Center for the Study of Marine Policy renamed in honor of Gerard Mangone
Carolyn A. Thoroughgood, dean of the College of Marine Studies (CMS), and University President David P. Roselle hosted the ceremony, which was held in Bayard Sharp Hall. Thoroughgood praised Mangone for his outstanding academic credentials, his international reputation and his leadership skills in both organizational and administrative capacities, calling him one of our most distinguished faculty members.
Roselle commended Mangone for his thoughtful commitment and generous donation of $300,000 to the center. He also recognized Mangones continuing contributions despite reaching UDs official retirement age more than a decade ago, affectionately dubbing the octogenarian as UDs version of the Energizer bunny.
Numerous guestsfrom former students to University colleaguestook the podium to acknowledge Mangone. Biliana Cicin-Sain, professor of marine policy and current director of the center, extended thanks from colleagues around the world and credited Mangone for his vision in anticipating the need to specialize in this new field of marine policy. She also presented him with two tongue-in-cheek awards as Best Dressed for his Fred Astairelike appearance and Best Athlete for his agility in climbing the flights of stairs to the third floor of Robinson Hall.
Lee Anderson, professor of marine policy and director of the Marine Policy Program, offered some insight into his colleague of almost 30 years. He described Mangones well-known habit of providing extensive background information in academic discussions. According to Anderson, he does this because it provides the basis of a very simple, but elegant framework for policy analysis.
Thank you for being an excellent mentor to us all, Anderson said. It is a privilege to have worked with you. Renaming the center is well-deserved.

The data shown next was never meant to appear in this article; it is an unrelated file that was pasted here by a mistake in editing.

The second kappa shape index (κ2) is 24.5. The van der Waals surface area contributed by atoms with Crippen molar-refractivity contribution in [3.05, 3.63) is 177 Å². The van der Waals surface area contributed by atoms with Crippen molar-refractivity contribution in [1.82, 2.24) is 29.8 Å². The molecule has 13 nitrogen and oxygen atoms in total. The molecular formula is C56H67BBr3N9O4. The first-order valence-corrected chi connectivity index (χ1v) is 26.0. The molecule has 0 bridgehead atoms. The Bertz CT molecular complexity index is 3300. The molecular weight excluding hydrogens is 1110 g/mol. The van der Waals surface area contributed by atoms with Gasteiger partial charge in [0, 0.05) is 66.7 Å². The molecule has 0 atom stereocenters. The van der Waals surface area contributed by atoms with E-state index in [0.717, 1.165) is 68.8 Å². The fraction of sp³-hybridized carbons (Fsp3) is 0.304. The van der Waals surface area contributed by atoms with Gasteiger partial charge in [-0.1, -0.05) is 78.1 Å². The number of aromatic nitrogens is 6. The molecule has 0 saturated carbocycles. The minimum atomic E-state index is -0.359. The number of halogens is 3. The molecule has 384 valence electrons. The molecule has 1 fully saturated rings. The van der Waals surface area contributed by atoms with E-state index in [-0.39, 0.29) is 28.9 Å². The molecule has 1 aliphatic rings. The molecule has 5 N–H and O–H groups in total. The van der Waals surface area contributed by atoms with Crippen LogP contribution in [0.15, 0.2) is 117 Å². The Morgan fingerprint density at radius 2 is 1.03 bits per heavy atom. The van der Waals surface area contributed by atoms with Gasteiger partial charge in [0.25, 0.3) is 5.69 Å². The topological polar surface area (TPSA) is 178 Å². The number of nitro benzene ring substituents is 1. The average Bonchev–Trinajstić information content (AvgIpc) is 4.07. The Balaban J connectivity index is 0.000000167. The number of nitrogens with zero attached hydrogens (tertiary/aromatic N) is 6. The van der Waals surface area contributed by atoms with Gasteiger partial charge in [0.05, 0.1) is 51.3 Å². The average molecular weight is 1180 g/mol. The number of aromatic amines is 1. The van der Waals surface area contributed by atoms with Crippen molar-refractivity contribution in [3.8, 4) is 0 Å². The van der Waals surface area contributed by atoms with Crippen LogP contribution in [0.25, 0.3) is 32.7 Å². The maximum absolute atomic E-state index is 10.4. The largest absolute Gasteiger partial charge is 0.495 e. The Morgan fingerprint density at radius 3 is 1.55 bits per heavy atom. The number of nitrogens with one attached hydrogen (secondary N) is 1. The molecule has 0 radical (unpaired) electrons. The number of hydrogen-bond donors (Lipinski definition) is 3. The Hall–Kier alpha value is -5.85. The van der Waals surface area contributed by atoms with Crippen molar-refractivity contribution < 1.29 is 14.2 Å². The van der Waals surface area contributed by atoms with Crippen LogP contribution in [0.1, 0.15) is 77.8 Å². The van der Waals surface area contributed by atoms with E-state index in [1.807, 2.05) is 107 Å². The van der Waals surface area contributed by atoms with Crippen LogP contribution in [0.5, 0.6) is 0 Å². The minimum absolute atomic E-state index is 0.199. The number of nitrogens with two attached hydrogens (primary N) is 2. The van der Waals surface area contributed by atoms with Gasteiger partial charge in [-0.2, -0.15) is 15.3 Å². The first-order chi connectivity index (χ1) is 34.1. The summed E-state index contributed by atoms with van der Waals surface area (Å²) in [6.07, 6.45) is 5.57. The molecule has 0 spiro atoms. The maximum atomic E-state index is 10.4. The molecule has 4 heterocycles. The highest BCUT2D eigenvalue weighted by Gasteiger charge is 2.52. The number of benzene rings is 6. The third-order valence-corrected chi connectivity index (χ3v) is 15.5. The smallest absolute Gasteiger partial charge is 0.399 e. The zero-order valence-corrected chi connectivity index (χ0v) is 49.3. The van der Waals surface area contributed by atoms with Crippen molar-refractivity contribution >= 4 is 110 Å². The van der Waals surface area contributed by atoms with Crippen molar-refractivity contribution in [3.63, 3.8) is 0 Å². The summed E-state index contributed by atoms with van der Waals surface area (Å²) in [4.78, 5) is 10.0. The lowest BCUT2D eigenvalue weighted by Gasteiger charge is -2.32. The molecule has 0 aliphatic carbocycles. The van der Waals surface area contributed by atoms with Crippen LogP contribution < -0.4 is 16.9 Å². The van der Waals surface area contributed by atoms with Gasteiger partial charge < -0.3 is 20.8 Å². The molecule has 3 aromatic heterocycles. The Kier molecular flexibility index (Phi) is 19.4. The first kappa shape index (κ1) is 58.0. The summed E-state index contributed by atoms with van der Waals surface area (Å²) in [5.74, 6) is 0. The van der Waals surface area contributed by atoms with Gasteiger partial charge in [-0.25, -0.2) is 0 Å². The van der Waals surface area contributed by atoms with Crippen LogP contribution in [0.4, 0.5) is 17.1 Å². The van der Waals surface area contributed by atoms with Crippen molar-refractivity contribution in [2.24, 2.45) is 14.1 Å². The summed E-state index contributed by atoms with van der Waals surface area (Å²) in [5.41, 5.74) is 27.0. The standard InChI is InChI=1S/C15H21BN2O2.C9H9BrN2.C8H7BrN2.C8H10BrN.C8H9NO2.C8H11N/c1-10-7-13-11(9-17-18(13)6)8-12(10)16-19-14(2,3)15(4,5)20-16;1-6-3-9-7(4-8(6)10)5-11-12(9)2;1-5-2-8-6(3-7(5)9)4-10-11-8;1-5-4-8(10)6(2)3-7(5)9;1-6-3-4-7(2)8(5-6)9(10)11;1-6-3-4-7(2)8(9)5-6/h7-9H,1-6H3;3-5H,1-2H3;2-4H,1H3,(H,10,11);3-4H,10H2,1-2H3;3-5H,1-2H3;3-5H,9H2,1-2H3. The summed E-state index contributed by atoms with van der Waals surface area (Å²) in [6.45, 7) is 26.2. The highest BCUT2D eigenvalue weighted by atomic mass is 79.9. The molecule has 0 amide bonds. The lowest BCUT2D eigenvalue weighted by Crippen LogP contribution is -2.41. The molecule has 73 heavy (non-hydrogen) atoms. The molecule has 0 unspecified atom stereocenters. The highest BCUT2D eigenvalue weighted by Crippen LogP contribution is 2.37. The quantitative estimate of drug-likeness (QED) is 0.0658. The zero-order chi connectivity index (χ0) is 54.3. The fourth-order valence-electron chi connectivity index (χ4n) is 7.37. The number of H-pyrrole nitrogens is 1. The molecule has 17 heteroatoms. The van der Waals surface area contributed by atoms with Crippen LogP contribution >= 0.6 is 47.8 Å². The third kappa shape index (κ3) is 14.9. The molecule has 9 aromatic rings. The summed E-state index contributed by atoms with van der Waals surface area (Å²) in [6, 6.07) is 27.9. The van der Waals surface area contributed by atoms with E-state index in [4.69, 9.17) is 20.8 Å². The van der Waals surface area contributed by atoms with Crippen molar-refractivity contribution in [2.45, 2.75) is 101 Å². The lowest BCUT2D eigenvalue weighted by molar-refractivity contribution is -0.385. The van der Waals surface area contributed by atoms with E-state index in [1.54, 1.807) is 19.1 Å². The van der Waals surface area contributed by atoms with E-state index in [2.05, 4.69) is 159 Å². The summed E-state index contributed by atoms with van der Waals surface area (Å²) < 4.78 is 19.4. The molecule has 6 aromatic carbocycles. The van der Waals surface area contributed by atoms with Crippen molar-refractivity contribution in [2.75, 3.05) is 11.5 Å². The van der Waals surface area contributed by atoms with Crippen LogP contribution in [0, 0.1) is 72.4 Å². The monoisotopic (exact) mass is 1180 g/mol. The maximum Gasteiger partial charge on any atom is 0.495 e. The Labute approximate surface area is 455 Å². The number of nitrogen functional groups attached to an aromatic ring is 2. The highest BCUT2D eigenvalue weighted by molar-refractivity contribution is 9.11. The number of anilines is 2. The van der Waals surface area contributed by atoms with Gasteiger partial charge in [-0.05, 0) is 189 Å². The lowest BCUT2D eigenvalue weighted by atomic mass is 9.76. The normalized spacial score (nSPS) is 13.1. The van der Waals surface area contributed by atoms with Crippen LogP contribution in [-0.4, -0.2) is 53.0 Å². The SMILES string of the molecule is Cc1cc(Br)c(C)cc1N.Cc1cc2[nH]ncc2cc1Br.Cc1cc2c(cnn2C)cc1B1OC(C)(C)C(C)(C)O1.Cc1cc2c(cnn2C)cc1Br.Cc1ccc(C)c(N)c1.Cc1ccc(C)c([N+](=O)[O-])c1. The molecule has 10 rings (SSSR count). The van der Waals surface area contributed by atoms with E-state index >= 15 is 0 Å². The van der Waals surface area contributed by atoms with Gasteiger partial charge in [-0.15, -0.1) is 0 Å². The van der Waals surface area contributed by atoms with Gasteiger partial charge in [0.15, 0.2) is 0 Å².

Former student Kevin Krick, who received his masters degree in marine policy under Mangone in 2000, is now a special assistant in the U.S. Office of Maritime Administration. He, too, was grateful for having the opportunity to publicly thank his adviser.
Dr. Mangone gave me the best advice I ever received, Krick said. He is the reason I am in the post I am in now. Dr. Mangone helped take my interests and turn them into skillshe was there to start the whole task and help move it along.
Mangone joined UD in 1972 as professor of marine studies and political science and organized the Marine Policy Program in the College of Marine Studies. In 1973, he created the Center for the Study of Marine Policythe first research center at an American university to study the legal, political and economic issues facing the ocean, seabed and coastal zoneand was its director for the next 16 years.
He has taught nine different courses, supervised some 40 students in receiving a masters or doctoral degree and established several different educational programs relating to marine policy and the law. He continues to maintain an active research program and has traveled overseas every year for the past 54 years on teaching and research assignments. In addition, he is a prolific writer and editor and has just recently published The Legal Regime of the Turkish Straits, which is the 13th book in his edited series International Straits of the World.
For the past 32 years, Gerard Mangone has encouraged the entire University of Delaware to aspire to academic excellence, Provost Dan Rich said. His impact has gone far beyond any single collegeits been truly campuswide. The University of Delaware is a far better university today than when he first came, in large part due to his contributions.
In concluding the ceremony, Roselle invited Mangone to join him on the podium to unveil a plaque commemorating the event and a portrait of Mangone painted by Russell Recchion. Both the plaque and the portrait will be permanently mounted in Robinson Hall, where the center has its offices.
Before the ceremony and in conjunction with the renaming of the center, a symposium was held in Mangones honor on national and international policy issues affecting marine transportation.
The symposium addressed trends in marine transportation, including implications of technological changes in vessels and ports. A variety of policy issues such as safety in shipping, maritime security in ports and harbors and environmental issues such as ballast water discharges, invasive species and air pollution from ships also were addressed. The symposium concluded with a consideration of major issues in international and national maritime law and policy.
Robert Ostrom, chief counsel of the U.S. Maritime Administration, delivered the morning keynote address and discussed his thoughts on Issues, Opportunities and Challenges in Marine Transportation. In the lunchtime keynote address, Annick de Marffy, director of the United Nations Division of Ocean Affairs and Law of the Sea, provided an overview of the accomplishments and prospects of the United Nations Law of the Sea.
Photo by Duane Perry
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